Image for Tangy buffalo chicken salad sandwich

Tangy buffalo chicken salad sandwich

Chicken salad is a classic recipe typically made with chicken breast, mayo, and a variety of seasonings, and best enjoyed as a sandwich on toasted bread and a bed of lettuce. We’ve taken the standard chicken salad recipe and given it a spicy twist with some tangy buffalo sauce. This buffalo chicken salad sandwich recipe, created by Lingo’s registered dietitians, is hearty and delicious and clocks in at a whopping 45 grams of protein per serving. We recommend enjoying this sandwich on toasted, fibre-rich whole wheat bread, but if white bread or buns are the only option available, the protein from the chicken salad and the fibrous veggie toppers are a nice counterbalance to the carbs in the bread. These nutrients help slow digestion, helping you move towards steady glucose and fewer Lingo Counts in the hours after your meal. This sandwich is satisfying enough on its own, but if you’re hankering for a side, we recommend cherry tomatoes, carrot sticks, or a few stalks of celery. And while the recipe calls for tomato and lettuce for the sandwich, you can leave these out altogether and add some of your other favorite toppings such as sliced cucumber, coleslaw, pickles, or onions. Skip the deli sandwich for lunch and jazz up your traditional chicken salad sandwich with this zesty lunchtime recipe. The balance of protein, fats, and carbs will keep you steady and satisfied all afternoon. Servings: 6 Prep time: 15 minutes Cooking time: 25 minutes Total time: 40 minutes Chicken salad sandwich filling: 907g boneless, skinless, cooked chicken breast 1 tsp dried parsley 1 tsp garlic powder 1 tsp onion powder ½ tsp salt ½ tsp black pepper 237ml chicken broth or bone broth 1 Tbsp avocado oil 73g mayo 3 Tbsp buffalo sauce 4 scallions ¼ tsp black pepper 1/8 tsp smoked paprika For sandwich: 1 medium avocado Lettuce Tomato slices Whole wheat bread Recipe preparation In a small bowl, combine parsley, garlic, onion, salt and pepper. Toss the chicken breasts in the spice mixture. Heat 1 Tbsp of avocado oil in a pot over medium heat. Once hot, add chicken breasts and sear for 3 minutes on each side.* Place 1 cup of broth in pot and bring to a boil, then reduce to a simmer. Cover and cook for 15-20 minutes or until the chicken is cooked through and tender enough to shred.* Remove the chicken from the pot and shred. Add a small amount of cooking liquid to the chicken to retain moisture. Let chicken cool and place in the fridge until cold. In a bowl, combine mayo, buffalo sauce, scallions, pepper, and paprika. Fold mayo mixture into the cold shredded chicken and season with salt to taste. *Alternative to steps 2-3, pressure cook chicken on high for 10 minutes, then let pressure naturally release for 15 minutes. Nutrients per serving 556 calories 45g protein 26g fat 35g carbohydrate 7g fibre Nutrition facts compiled using ESHA Genesis R&D Food Development and Labelling software, version 11.11.23. It’s always best to speak with your doctor or registered dietitian before starting any new diet or exercise regimen.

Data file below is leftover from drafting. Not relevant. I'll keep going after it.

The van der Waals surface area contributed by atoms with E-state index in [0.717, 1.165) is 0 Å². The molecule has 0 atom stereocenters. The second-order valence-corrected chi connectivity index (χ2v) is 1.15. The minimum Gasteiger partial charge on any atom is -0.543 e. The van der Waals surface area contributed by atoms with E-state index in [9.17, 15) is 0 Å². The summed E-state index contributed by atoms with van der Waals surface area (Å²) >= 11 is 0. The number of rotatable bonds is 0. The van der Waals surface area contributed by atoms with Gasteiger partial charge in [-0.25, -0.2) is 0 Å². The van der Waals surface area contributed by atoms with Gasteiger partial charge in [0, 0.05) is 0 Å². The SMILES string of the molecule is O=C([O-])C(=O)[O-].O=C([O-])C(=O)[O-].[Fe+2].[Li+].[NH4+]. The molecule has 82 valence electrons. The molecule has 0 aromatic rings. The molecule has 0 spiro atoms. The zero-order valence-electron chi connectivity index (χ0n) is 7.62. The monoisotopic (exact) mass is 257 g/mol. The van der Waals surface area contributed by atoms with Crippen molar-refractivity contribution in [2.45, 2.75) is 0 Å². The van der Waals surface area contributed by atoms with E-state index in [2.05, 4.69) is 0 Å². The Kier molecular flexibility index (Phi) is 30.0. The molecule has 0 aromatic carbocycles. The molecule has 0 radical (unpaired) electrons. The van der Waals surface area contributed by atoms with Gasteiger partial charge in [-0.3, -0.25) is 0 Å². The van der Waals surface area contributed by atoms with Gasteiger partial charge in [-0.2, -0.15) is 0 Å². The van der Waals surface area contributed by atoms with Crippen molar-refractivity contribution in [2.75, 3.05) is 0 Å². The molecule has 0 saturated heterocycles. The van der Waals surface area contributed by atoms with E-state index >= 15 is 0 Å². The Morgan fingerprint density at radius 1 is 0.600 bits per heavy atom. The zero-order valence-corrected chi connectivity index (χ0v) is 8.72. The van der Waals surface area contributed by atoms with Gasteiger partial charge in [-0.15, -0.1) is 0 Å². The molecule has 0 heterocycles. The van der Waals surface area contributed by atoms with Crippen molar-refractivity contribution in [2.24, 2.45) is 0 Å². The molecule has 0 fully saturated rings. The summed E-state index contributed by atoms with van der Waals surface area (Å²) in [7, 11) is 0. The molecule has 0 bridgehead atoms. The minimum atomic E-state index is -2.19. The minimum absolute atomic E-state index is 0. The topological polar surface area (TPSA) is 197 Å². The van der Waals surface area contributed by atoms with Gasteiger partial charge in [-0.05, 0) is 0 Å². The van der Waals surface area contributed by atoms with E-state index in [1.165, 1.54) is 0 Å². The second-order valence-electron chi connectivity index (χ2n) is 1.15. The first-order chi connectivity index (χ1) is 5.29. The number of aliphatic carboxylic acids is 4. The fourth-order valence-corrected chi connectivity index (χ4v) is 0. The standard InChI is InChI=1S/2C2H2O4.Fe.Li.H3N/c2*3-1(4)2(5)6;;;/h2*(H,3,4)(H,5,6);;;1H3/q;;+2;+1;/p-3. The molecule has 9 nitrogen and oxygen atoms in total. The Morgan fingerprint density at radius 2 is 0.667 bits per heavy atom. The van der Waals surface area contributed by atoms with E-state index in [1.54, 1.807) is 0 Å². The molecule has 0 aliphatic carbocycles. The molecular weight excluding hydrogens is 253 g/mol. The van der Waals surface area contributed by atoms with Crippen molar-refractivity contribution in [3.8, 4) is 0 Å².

Image for How food sequencing affects your glucose

How food sequencing affects your glucose